“We build this memorial because … when our nation was about to split in two – black versus white, rich versus poor – Dr. King said we should live together as brothers or perish as fools.”
— Harry E. Johnson, president & CEO, Washington, DC Martin Luther King, Jr. National Memorial Project Foundation
On Sunday, the 48th anniversary of Dr. Martin Luther King, Jr.’s historic “I Have a Dream” speech at the Lincoln Memorial, the Martin Luther King Jr. Memorial will become the first on the National Mall to honor a person of color, a non-president and a man of peace.
More than 250,000 people are expected to be on hand in Washington as President Barack Obama delivers the keynote speech.
More than a quarter century in the making and at a cost of $120 million, the Memorial promises to rekindle global interest in the life and legacy of one of the greatest champions of civil and human rights the world has ever known. In these times of rampant domestic and international turmoil and division, Dr. King’s message of justice, democracy, hope and love is needed more than ever.
The MLK Memorial project was the brainchild of Alpha Phi Alpha, the world’s oldest intercollegiate fraternity founded by African American men. Fraternity leaders conceived the idea in 1984, 16 years after Dr. King’s death and only months after President Ronald Reagan signed the Martin Luther King Jr. Holiday into law.
Dr. King himself was a member of Alpha Phi Alpha, as were National Urban League legends Lester Granger and Whitney M. Young, Jr., who were also colleagues and friends of Dr. King. I, too, am a proud Alpha Phi Alpha Brother.
Since 2002, the massive fund-raising effort needed to bring the MLK Memorial project to fruition has been led by former Alpha Phi Alpha president and Houston lawyer Harry E. Johnson Sr. Under Johnson’s leadership, the Washington, DC Martin Luther King, Jr. National Memorial Project Foundation has raised more than $114 million from scores of corporate donors and thousands of citizens who want to ensure that Dr. King’s legacy endures.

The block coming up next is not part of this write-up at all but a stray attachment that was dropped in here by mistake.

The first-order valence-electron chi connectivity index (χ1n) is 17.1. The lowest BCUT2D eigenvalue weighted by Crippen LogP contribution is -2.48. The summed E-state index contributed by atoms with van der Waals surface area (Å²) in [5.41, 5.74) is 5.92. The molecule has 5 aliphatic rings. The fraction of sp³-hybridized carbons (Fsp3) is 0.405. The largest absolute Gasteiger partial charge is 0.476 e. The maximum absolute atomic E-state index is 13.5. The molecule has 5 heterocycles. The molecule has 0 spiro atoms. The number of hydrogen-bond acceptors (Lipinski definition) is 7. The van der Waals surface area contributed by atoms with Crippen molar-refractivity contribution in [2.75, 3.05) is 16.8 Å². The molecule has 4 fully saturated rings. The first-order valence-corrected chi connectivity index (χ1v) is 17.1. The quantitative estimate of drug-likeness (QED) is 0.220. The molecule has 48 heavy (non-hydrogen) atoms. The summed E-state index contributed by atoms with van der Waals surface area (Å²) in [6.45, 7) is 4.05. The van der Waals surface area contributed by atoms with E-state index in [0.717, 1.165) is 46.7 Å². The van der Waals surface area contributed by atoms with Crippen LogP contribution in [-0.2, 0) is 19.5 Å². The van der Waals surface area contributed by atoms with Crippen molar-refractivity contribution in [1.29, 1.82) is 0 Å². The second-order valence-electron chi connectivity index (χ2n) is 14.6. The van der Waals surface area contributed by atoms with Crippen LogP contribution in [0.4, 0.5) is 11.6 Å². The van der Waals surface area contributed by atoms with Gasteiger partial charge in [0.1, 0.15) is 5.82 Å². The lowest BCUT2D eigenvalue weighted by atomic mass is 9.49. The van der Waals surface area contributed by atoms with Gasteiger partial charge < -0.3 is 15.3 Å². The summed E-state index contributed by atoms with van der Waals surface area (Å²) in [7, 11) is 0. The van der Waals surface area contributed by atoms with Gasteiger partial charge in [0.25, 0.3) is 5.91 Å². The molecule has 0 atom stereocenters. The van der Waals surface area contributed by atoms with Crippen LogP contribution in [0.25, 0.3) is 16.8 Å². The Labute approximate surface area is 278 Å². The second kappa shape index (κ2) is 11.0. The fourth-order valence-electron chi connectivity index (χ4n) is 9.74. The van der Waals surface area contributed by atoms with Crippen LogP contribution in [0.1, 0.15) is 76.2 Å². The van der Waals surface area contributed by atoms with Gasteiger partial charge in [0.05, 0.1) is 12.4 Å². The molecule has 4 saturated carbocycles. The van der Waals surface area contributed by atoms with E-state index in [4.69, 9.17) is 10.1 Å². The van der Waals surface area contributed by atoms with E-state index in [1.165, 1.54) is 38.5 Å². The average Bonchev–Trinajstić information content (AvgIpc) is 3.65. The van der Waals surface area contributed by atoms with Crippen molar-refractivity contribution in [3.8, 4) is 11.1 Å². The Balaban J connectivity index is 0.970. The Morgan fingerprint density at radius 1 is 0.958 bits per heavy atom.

Harry Johnson was just 8 years old when Dr. King led the 1963 March on Washington, where he delivered one of American history’s most famous speeches. Johnson says he owes much of his success as a lawyer and activist to the inspiration of Dr. King and the changes he brought about through non-violent action.
Johnson is a graduate of Xavier University in New Orleans and received his law degree from Texas Southern University’s Thurgood Marshall School of Law. He served as president of Alpha Phi Alpha from 2001-2004, and for his leadership of the King Memorial project he was awarded the “President’s Award” at January’s Trumpet Awards Gala in Atlanta.
Carved out of a granite boulder and situated on the Tidal Basin in a direct line between the Jefferson and Lincoln memorials, the MLK Memorial will be a fitting tribute to Dr. King. According to Johnson, “Drawing from Dr. King’s speeches and using his own rich language, the King Memorial will be a public sanctuary where future generations of Americans, regardless of race, religion, gender, ethnicity, or sexual orientation can come to honor Dr. King.”
The National Urban League applauds Alpha Phi Alpha and Johnson for their leadership of this important project and urges all Americans to visit this historic new addition to the National Mall.